Why do our artists die poor?

By Gabisile Ngcobo
08 August 2014

These are the artist that had coined it at the peak of their careers, stood on world stages and wowed their fans, but so many of our talented artists die poor because of bad decisions.

Simon 'Mahlathini' Nkabinde and Brenda Fassie are among local celebs who have been rumoured to have died poor.

Renowned global business speaker and JSE youngest director, Vusi Thembekwayo, wrote on his blog that South African artists are as talented as those in the rest of the world.

However, he is concerned about these artists trapped in poverty.

“Are they lazy? Are the financially illiterate? Are they too dependent on someone else to make a living? Or do they just have a fresh batch of bad luck?” he asks.

He says the British musician, Freddie Mercury was only 45-years-old when he died as was worth an estimated 100 million US dollars.

"The legendary Mahlathini – who in my view was a talent equal to that of Freddie Mercury – died at the age of 61. There are no reliable sources of information for his net worth, but it is commonly understood that it was not much."

He believes that artists need to themselves as “talent-preneurs”.

“They make their living through their talents. They must concern themselves with all aspects of their business, sales, marketing, logistics and even financials,” he wrote on his blog.

He thinks artists should get well versed with the numbers such as net cash, accounts receivables or payment terms and working capital.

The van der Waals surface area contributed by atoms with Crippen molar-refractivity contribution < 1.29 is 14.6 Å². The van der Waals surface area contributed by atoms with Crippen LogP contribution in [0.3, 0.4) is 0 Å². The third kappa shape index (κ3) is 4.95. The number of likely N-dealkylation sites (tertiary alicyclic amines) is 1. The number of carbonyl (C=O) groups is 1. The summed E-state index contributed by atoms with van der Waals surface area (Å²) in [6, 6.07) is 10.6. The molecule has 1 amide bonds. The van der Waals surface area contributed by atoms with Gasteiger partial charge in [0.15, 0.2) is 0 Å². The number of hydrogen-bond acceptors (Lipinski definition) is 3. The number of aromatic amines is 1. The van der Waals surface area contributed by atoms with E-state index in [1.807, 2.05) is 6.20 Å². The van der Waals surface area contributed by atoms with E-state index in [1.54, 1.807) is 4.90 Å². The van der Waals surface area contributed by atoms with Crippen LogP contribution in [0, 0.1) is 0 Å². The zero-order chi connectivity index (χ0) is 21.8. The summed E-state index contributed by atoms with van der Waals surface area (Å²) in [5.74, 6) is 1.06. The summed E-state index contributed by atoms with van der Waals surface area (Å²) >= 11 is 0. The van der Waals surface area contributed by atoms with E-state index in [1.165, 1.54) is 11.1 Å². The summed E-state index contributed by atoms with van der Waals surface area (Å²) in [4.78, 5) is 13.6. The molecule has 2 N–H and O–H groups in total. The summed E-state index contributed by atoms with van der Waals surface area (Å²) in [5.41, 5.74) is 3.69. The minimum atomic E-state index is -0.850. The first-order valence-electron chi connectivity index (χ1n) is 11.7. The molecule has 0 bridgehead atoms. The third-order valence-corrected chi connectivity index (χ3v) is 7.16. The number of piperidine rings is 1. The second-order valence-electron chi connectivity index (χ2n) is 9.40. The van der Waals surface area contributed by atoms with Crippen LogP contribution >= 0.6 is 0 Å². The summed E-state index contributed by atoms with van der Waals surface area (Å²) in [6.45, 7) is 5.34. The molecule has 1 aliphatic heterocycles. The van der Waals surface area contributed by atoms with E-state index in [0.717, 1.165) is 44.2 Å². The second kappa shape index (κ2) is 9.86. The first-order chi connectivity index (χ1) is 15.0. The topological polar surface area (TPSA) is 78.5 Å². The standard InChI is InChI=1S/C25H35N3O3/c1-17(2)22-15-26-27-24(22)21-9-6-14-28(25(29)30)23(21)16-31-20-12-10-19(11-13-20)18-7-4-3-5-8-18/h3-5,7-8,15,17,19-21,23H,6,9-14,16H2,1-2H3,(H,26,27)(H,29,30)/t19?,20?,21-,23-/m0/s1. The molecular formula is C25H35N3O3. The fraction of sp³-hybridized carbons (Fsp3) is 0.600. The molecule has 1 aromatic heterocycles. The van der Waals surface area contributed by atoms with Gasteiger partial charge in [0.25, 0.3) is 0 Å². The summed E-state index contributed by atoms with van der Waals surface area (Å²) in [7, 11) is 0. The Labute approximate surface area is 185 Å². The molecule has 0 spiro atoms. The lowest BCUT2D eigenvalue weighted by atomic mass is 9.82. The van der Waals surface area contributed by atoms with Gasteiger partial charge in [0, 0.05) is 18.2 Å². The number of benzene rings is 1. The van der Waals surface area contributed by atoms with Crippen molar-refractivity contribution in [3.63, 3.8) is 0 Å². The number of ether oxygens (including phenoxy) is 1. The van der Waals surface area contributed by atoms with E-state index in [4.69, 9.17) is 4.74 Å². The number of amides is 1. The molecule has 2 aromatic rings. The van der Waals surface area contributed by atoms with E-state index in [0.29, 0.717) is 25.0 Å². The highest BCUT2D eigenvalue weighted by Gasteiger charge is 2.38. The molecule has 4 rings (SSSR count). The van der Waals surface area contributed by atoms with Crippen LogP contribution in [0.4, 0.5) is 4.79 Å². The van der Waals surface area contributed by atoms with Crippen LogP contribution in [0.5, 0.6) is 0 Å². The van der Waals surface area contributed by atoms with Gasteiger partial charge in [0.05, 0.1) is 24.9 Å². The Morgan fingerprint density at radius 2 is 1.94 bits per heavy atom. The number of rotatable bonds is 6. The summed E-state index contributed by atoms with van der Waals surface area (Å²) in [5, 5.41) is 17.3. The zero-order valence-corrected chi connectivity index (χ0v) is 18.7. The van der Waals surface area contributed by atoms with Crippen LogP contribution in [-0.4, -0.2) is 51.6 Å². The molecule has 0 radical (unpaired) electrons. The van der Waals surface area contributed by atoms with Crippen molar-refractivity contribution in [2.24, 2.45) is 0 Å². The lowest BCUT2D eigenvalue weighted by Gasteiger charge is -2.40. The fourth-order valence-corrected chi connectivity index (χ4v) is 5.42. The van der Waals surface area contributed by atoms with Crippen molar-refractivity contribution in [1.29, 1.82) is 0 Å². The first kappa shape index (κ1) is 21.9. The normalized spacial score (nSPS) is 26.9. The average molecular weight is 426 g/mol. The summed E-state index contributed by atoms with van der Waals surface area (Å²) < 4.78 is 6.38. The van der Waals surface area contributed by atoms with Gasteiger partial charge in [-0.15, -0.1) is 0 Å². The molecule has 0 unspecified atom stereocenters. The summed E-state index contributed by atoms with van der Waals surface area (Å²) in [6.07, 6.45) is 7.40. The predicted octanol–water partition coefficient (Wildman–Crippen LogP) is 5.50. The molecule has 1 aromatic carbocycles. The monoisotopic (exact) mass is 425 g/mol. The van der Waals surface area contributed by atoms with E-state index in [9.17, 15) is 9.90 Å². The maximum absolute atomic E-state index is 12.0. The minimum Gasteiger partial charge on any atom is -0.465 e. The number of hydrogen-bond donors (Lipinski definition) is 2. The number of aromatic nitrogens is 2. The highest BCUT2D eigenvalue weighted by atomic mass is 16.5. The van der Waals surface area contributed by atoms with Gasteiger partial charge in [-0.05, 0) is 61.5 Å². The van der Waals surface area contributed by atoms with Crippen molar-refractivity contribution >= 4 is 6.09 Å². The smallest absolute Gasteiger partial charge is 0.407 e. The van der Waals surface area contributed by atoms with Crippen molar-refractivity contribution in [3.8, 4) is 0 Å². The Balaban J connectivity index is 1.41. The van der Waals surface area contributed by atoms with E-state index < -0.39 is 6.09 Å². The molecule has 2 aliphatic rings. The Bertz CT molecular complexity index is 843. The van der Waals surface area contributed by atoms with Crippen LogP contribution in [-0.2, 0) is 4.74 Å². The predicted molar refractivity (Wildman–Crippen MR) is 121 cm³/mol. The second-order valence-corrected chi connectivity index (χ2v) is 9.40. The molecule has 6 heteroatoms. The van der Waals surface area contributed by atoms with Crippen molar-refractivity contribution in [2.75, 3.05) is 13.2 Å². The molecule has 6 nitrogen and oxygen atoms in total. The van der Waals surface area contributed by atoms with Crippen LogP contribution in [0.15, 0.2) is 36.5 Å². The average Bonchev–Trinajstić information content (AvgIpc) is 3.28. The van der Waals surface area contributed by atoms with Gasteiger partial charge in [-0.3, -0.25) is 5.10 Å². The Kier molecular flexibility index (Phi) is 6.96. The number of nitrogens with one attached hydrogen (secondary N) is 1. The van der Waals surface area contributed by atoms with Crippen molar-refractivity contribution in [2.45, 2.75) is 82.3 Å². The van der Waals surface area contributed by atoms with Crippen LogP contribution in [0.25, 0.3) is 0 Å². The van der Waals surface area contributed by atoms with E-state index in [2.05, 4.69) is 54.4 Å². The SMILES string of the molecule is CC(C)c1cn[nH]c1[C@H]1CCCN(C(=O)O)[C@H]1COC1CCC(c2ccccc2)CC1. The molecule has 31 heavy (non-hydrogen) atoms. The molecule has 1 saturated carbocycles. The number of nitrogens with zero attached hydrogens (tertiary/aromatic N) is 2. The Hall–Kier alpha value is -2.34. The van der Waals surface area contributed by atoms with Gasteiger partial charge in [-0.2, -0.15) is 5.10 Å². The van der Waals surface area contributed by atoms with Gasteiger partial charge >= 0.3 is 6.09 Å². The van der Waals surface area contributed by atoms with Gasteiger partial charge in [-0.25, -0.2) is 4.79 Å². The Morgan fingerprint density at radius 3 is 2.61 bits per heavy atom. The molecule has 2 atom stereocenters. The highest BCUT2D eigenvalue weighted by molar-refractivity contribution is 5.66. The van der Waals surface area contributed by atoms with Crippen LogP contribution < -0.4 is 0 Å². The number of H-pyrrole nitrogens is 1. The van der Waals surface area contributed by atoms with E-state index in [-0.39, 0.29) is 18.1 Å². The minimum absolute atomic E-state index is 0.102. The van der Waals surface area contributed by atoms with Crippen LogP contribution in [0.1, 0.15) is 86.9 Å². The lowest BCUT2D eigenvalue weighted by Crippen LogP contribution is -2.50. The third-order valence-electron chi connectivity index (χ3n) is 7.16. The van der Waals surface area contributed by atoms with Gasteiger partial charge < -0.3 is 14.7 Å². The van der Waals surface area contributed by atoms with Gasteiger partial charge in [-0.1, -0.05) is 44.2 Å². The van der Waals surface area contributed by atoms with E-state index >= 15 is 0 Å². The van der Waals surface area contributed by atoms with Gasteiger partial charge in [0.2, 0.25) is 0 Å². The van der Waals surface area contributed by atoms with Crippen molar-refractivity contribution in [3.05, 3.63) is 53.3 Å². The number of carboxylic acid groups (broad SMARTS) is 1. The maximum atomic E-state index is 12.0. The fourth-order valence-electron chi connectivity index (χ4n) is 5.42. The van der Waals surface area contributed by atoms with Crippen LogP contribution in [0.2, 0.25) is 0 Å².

“They are logical pieces of information that tell you how much you are creating, if at all.”

He says he has seen countless talent-preneurs including singers, actors, idols judges, dancers and even speakers sign away their business to someone else.

“They sign with an agent who earns 25% of their money (off the top) for facilitating a transaction. So for merely picking up the phone, taking a booking, sending a contract and getting the often non-complex logistics in order, talent-preneurs will pay 25c of every rand they earn to someone else. That’s ridiculous. Imagine Standard Bank giving away 25% of everything they earn to someone else.”

Many talent-preneurs need to understand that personal branding is not marketing, he adds.

He cited artists like Jay Z and Michael Jackson and mentioned that they ran their business like a business.

“They were in charge,” he says.

Vusi would like to see artists who know the numbers and investing in their brand beyond an acting role, a radio show or TV presenter gig.

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